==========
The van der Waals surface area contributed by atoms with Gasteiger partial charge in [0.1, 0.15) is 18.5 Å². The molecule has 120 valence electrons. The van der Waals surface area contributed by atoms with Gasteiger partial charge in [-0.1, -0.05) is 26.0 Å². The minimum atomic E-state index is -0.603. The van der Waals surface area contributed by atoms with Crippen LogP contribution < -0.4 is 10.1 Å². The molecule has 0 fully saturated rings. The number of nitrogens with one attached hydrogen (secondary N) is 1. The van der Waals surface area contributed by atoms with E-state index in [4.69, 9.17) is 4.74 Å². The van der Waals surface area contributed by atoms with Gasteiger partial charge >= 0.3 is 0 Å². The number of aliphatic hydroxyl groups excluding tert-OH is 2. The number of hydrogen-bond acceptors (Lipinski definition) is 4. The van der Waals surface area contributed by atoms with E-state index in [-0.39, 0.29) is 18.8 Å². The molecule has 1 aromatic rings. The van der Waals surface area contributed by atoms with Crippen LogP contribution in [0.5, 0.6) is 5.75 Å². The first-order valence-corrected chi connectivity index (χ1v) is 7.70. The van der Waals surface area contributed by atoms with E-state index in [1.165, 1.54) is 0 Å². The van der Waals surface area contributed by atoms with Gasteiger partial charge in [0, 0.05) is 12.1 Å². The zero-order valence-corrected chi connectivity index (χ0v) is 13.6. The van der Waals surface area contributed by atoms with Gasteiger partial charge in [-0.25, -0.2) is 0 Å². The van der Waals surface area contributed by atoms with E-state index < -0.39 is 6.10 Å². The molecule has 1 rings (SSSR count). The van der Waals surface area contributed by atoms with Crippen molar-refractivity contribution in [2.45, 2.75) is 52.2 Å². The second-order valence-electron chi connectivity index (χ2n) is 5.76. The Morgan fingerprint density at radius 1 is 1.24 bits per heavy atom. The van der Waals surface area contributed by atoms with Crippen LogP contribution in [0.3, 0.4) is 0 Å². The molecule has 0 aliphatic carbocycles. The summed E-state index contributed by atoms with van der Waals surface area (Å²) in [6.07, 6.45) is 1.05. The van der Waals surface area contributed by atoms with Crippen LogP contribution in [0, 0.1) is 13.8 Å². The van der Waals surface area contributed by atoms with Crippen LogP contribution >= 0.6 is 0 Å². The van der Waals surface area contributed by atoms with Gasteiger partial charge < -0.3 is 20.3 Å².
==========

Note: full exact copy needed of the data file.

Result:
The van der Waals surface area contributed by atoms with Gasteiger partial charge in [0.1, 0.15) is 18.5 Å². The molecule has 120 valence electrons. The van der Waals surface area contributed by atoms with Gasteiger partial charge in [-0.1, -0.05) is 26.0 Å². The minimum atomic E-state index is -0.603. The van der Waals surface area contributed by atoms with Crippen LogP contribution < -0.4 is 10.1 Å². The molecule has 0 fully saturated rings. The number of nitrogens with one attached hydrogen (secondary N) is 1. The van der Waals surface area contributed by atoms with E-state index in [4.69, 9.17) is 4.74 Å². The van der Waals surface area contributed by atoms with Gasteiger partial charge >= 0.3 is 0 Å². The number of aliphatic hydroxyl groups excluding tert-OH is 2. The number of hydrogen-bond acceptors (Lipinski definition) is 4. The van der Waals surface area contributed by atoms with E-state index in [-0.39, 0.29) is 18.8 Å². The molecule has 1 aromatic rings. The van der Waals surface area contributed by atoms with Crippen LogP contribution in [0.5, 0.6) is 5.75 Å². The first-order valence-corrected chi connectivity index (χ1v) is 7.70. The van der Waals surface area contributed by atoms with E-state index in [1.165, 1.54) is 0 Å². The van der Waals surface area contributed by atoms with Gasteiger partial charge in [0, 0.05) is 12.1 Å². The zero-order valence-corrected chi connectivity index (χ0v) is 13.6. The van der Waals surface area contributed by atoms with Gasteiger partial charge in [-0.25, -0.2) is 0 Å². The van der Waals surface area contributed by atoms with E-state index < -0.39 is 6.10 Å². The molecule has 1 rings (SSSR count). The van der Waals surface area contributed by atoms with Crippen molar-refractivity contribution in [2.45, 2.75) is 52.2 Å². The second-order valence-electron chi connectivity index (χ2n) is 5.76. The Morgan fingerprint density at radius 1 is 1.24 bits per heavy atom. The van der Waals surface area contributed by atoms with Crippen LogP contribution in [0.3, 0.4) is 0 Å². The molecule has 0 aliphatic carbocycles. The summed E-state index contributed by atoms with van der Waals surface area (Å²) in [6.07, 6.45) is 1.05. The van der Waals surface area contributed by atoms with Crippen LogP contribution in [0, 0.1) is 13.8 Å². The van der Waals surface area contributed by atoms with Crippen LogP contribution >= 0.6 is 0 Å². The van der Waals surface area contributed by atoms with Gasteiger partial charge < -0.3 is 20.3 Å².